Category: Tape Recordings

Court Allows Tape Recording Into Evidence, As Probative Value Outweighs Prejudicial Effect

In Lam v. Chui, the Plaintiff secretly recorded the Defendant acknowledging that the Defendant owed a debt to the Plaintiff. The Plaintiff then sought to adduce this evidence at trial, however counsel for the Defendant opposed this, stating that the admissibility of the recording would be too prejudicial. The Court, however, allowed the recording to be admitted as evidence. The Court stated that there was some probative value to admitting the tape recording, and that any prejudicial effect was not sufficiently significant such that the tape recording should be excluded from the trial.


[25]         So I am going to summarize the law I have referred to by saying that there is a discretion in the court to exclude evidence where the prejudicial effect outweighs the probative value. There are cases where the court has commented on the practice of recording household conversations between family members and described that as odious. The court has also referred to illegal tape-recording, that is, tape-recordings when no party to the conversation had consented to it being recorded.

[28]         I will summarize the factors in this case as follows. First, with respect to probative value, I will say that I have to refer to it for the purposes of considering admissibility and, at this stage, I am not weighing the evidence or making any comment about what weight, if any, should be given to the evidence. In my view, there may be some probative value to the tape-recording. There is some concern about the statement by Ms. Chiu, that, “But I tell you, you want to have the $100,000. No way because you treat me like that. That’s pay for it.”  There may also be other utterances by Ms. Chiu giving rise to concern, but that is the one that is most prominent, in my view.


[32]         This is a not a clear case. In my view, there is some probative value to admitting the full recording, and the concerns about prejudice are not sufficiently significant that the recording should be excluded from evidence, primarily because any concerns about them are clear on the recording itself.

Court Rules Tape Recording Of IME To Be Inadmissible At Trial

An issue that occasionally arises in the context of ICBC injury claims is whether or not a secretly recorded conversation can be admitted as evidence at a trial. Although the recording itself is generally not illegal, the Court will generally not permit the recording to be used against another party at trial.


In Anderson v. Dwyer, the Plaintiff was injured in a rear end collision, and brought an ICBC claim for damages for pain and suffering, as well as other types of damages. During the course of the litigation, ICBC’S lawyer arranged for the Plaintiff to submit to an independent medical examination with one of ICBC’S doctors. The Plaintiff surreptitiously recorded the examination, and then counsel for the Plaintiff attempted to use the tape recording at trial. The Plaintiff had done so because she wanted something to refresh her memory with, and there also existed a great deal of mistrust between her and ICBC, so she wanted to have the transcript of the recording to fall back on should she need to. The Court, however, would not allow the tape recording to be admitted as evidence for the purposes of cross-examination.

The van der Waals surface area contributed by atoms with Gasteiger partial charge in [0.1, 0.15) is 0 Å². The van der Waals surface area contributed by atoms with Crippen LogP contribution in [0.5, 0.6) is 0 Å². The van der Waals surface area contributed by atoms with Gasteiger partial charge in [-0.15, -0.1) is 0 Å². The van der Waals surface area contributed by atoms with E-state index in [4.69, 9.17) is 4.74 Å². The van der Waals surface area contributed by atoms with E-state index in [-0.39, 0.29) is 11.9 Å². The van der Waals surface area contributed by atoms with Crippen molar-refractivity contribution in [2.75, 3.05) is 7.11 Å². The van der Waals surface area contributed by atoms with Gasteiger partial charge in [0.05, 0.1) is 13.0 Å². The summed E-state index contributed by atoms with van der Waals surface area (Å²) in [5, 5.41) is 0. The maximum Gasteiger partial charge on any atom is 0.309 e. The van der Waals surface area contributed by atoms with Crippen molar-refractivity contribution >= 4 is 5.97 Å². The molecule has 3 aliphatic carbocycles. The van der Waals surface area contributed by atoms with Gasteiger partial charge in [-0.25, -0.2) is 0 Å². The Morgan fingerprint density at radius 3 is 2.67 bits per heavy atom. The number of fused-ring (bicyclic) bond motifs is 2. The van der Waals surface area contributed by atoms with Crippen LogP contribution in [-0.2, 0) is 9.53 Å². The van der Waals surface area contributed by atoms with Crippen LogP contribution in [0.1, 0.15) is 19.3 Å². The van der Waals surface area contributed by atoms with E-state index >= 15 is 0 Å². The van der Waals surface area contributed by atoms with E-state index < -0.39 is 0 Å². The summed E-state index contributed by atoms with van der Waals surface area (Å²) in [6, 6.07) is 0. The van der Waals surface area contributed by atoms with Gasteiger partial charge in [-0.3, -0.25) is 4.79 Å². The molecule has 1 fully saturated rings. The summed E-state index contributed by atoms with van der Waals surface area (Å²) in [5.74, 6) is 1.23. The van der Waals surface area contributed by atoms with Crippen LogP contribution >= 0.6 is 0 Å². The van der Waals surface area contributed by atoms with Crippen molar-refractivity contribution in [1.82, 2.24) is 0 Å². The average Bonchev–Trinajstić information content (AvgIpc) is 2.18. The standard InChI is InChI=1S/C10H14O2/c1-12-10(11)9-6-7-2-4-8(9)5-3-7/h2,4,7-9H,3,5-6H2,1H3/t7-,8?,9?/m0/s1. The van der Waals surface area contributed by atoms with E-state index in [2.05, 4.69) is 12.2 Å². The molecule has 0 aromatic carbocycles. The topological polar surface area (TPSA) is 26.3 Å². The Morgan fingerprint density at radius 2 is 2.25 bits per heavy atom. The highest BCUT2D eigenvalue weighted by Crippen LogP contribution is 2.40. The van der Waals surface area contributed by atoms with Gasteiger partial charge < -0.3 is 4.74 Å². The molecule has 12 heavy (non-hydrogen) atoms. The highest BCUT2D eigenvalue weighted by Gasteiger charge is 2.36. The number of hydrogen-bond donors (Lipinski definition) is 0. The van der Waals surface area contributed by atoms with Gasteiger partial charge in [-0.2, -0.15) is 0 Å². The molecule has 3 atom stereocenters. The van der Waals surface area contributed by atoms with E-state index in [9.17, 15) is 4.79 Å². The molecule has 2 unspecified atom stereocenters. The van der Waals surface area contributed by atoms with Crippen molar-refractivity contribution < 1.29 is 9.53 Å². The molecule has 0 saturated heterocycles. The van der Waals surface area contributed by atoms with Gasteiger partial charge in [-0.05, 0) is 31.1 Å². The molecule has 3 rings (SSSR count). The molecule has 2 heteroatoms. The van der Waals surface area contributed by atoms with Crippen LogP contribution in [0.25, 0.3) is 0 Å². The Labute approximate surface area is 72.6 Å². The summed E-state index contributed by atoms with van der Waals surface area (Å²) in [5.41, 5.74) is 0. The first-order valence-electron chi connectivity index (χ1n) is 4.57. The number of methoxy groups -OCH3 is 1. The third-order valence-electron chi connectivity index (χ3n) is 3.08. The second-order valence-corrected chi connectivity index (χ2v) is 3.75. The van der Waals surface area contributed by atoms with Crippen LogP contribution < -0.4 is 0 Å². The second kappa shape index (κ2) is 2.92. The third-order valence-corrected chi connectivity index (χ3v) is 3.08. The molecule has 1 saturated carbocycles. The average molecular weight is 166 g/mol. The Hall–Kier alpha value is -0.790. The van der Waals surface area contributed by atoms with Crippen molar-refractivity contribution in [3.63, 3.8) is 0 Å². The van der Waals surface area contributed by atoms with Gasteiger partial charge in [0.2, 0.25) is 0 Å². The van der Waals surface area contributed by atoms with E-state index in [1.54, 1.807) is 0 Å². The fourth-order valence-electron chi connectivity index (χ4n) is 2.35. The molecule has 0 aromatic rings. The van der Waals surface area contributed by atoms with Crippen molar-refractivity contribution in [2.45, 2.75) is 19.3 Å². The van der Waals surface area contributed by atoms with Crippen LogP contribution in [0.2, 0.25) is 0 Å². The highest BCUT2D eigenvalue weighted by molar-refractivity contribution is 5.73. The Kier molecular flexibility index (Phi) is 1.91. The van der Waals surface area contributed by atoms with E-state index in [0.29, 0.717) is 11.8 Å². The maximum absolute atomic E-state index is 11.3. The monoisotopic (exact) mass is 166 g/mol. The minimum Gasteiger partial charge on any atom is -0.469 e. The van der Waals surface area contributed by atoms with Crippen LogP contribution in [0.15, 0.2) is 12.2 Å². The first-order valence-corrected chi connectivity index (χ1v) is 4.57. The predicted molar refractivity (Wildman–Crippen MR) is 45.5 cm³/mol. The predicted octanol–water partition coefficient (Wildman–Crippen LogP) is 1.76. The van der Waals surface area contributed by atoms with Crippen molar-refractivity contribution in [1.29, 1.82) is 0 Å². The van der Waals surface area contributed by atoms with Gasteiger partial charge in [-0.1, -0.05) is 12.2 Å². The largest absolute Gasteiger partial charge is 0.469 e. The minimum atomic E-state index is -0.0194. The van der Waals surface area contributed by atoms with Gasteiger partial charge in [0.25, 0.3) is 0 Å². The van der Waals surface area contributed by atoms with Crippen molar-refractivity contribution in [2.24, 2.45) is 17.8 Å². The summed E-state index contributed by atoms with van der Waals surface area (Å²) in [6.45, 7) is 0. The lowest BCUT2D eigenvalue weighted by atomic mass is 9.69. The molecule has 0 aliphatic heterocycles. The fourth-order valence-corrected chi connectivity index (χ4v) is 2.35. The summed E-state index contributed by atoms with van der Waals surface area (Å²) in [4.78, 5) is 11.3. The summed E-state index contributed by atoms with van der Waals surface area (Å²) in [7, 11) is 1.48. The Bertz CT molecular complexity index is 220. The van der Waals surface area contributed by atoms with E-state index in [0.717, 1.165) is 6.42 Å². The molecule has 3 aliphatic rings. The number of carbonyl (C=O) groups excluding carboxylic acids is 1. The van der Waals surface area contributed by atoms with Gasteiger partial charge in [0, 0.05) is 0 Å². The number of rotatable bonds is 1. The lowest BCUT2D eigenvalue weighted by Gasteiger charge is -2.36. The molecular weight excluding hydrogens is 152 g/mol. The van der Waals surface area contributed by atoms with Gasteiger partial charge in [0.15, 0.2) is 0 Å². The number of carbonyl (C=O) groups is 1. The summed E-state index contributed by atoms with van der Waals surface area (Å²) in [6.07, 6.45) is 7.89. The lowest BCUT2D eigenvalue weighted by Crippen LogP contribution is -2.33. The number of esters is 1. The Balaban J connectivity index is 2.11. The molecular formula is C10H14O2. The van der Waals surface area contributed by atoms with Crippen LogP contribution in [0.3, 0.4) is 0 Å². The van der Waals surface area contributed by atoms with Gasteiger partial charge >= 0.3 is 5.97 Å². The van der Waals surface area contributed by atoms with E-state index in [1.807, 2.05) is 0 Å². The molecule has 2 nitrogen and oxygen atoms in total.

[13]         Her explanation for this action was that she wanted an accurate record of everything that was said during the examination and was concerned that she would not be able to recall it herself without assistance. She felt she had been treated disrespectfully by representatives of the Insurance Corporation of British Columbia during a previous meeting about this litigation and, I gather, that as a result she was suspicious of how the examination would be conducted.

[14]         She maintained that she did not originally intend to use the recording in the litigation but that a friend had typed it up for her shortly before the trial so that she could refresh her memory and at that point she found discrepancies between the transcript and Dr. Locht’s report. She intended it to be used during cross-examination only if “the truth wasn’t coming out” in his evidence.

[49]         With respect to the plaintiff’s general credibility, I did not find her recording of the examination by Dr. Locht, her failure to disclose potentially relevant documents, or her “hands on” involvement in this litigation to be as significant as the defendant suggested. However improper surreptitious recording of medical interviews may be, it appeared to me that this recording was a reflection of the plaintiff’s suspicious and hostile view of ICBC and of her desire to protect herself from the unfair treatment that she expected to receive from its representative, rather than of any desire to manipulate the evidence. Her responses to questions about other potentially relevant documents that she still had in her possession mainly demonstrated her lack of understanding of her disclosure responsibilities. Finally, her intensive involvement in the preparation of this case is as consistent with a belief in the justice of her cause as with any desire to exaggerate or mislead.